Compare mitosis with meiosis
Mitosis and meiosis are two types of cell division, both of which occur in humans.
- Cell division by mitosis occurs when somatic cells* divide.
- Cell division by meiosis only happens during the final stages of cell division during sexual reproduction
(in humans and other species that reproduce by sexual rather than asexual reproduction).
The similarity between mitosis and meiosis is that they are both types of cell division so the result of both of these processes is the production of at least one, often two, new cells.
Differences between mitosis and meiosis
* Somatic cells are any of the many different types of cells that form a living organism except:
- gametes (i.e. eggs in females and sperm in males; in both cases these are cells that fuse with another cell during the fertilization stage of sexual reproduction)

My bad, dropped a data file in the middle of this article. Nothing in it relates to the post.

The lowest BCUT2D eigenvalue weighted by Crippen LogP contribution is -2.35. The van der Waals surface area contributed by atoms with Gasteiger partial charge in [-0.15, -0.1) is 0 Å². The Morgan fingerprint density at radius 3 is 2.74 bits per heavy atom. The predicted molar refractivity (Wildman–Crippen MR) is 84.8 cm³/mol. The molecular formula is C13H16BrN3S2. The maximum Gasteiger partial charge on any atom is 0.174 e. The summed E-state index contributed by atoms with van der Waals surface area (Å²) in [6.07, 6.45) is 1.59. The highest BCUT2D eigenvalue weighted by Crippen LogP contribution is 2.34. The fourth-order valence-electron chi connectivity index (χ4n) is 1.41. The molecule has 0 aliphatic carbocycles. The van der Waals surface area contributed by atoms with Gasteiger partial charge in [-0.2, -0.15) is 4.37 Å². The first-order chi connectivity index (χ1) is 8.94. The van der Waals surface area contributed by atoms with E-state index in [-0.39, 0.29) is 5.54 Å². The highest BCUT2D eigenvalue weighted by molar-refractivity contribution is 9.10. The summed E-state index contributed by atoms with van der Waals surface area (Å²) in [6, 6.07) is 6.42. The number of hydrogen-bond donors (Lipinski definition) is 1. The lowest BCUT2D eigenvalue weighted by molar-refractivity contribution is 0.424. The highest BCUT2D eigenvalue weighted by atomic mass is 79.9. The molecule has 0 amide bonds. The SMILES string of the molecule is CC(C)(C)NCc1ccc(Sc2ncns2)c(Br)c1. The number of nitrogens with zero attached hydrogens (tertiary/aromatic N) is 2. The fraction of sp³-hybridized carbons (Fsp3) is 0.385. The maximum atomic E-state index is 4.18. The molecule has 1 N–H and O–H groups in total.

- germ cells (these are not present in plants; in animals germ cells are cells that eventually turn into gametes, including
gametocytes. Male gametocytes are spermatocytes, female gametocytes are oocytes.)
- undifferentiated stem cells (i.e. cells present in all multicellular organisms, incl. animals, plants, etc., that can divide via mitosis and undergo changes into a wide range of specific types of cells including e.g. germ cells, and can self-renew to produce more stem cells)
The above is technically detailed definition of somatic cells. For many introductory biology courses is is sufficient to know that meiosis occurs in the reproductive system and process of sexual reproduction while mitosis occurs in all the body's tissues e.g. muscle cells, nerve cells, skin cells, the cells of the digestive system, and so on.
These simple notes about mitosis vs meiosis are suitable for some introductory courses such as pre- GCSE Biology (UK).